A fresh glance at some of the concerns raised by the FCA suggests this might not all be wishful thinking on my part. Particularly some of the complexities highlighted above in the evolving P2P market, which echo the FCA’s point that ‘the complex structures of some firms’ has the potential to ‘introduce operational risks’2.

The regulator’s concern that ‘it is difficult for investors to assess the risk and returns of investing via a platform’3 also links back to some of the issues with disclosure that we’ve also discussed.

There is no downside to the whole industry stepping up to higher levels of disclosure and transparency, but this is not to say that one size fits all. Standardising due diligence, for example, may not lead to the best outcome for investors in such a diverse industry.

Like the FCA’s regulations, a platform’s due diligence needs to be proportionate and appropriate for the individual loan or investment being considered. A single standard is more likely to trigger a race to the bottom not a rise to the top.

One area where we are making progress is in response to the regulator’s claim that ‘it is difficult for investors to compare platforms with each other’. Many platforms are already publishing their full ‘loan book’, submitting investments to 3rd parties such as in:review for analysis, and supplying data to new(ish) websites such as 4th Way and Off3r, which provide comparison and ratings tools.

What’s the end game?

Alternative finance is currently gaining serious traction in the UK market passing the £10 billion milestone - 97% of which is debt based alternative finance rather than equity 4, and moving into the mainstream with the launch of the Innovative Finance ISA (IFISA).

But despite the growing popularity of crowdfunding, it’s clear that the industry still needs to get better at helping investors and financial advisers understand where all the different types of crowdfunding sit on the risk scale compared to other more traditional investments.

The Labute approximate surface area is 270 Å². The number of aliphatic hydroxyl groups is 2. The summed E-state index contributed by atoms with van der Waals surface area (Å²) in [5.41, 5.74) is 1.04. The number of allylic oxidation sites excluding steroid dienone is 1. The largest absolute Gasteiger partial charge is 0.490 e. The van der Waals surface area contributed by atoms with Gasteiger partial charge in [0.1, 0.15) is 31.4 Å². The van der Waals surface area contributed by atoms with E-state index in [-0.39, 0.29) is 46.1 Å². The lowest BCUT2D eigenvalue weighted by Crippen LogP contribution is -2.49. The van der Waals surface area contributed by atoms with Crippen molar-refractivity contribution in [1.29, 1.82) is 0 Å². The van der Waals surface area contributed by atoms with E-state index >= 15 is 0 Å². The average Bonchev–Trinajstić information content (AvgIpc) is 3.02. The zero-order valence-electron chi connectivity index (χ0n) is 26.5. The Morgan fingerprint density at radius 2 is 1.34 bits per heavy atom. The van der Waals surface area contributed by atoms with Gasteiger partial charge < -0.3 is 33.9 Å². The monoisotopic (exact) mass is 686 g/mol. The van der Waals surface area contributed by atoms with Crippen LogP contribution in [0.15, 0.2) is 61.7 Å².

Without this education and accessibility, the reality is that many consumers will fall back on the all too typical tendency to lump all different types of crowdfunding together as being on the ‘extremely risky’ fringes of mainstream finance. Despite the connotations of a regulatory ‘crackdown’, some platforms - Downing Crowd included - have been actively calling for this level of change for some time now and will welcome an increased level of scrutiny in our sector, as it is quite simply the only way for crowdfunding to survive and ultimately thrive in the mainstream.

Key risks

Capital is at risk

Bonds are investments, not deposits, and your capital is at risk. Downing will seek to minimise risks but investors should be aware that the returns are not guaranteed and you may not get back the full amount invested.

The Financial Services Compensation Scheme (FSCS) deposit protection scheme does not apply to the Downing Crowd Bonds (please refer to the relevant Offer Document. However, they are protected by the FSCS investment protection scheme.

Under the FSCS investment protection scheme there may be circumstances in which investors can claim up to £50,000 of compensation where Downing LLP is unable or unlikely to honour legally enforceable obligations against it (e.g. claims for fraud or misrepresentation). However, investors will not be able to claim under the FSCS simply because a Bond fails to repay capital or pay interest. This is unlikely to significantly affect the risk of investing in the Downing Crowd Bonds.

Single investment

You are recommended to spread your funds across a number of investments to diversify risk and not to put too much of your capital in one Bond.

Non Readily Realisable

While the Bonds are transferable to other members of the Downing Crowd, there is no formal secondary market in place and you should assume you will need to hold it for the full term.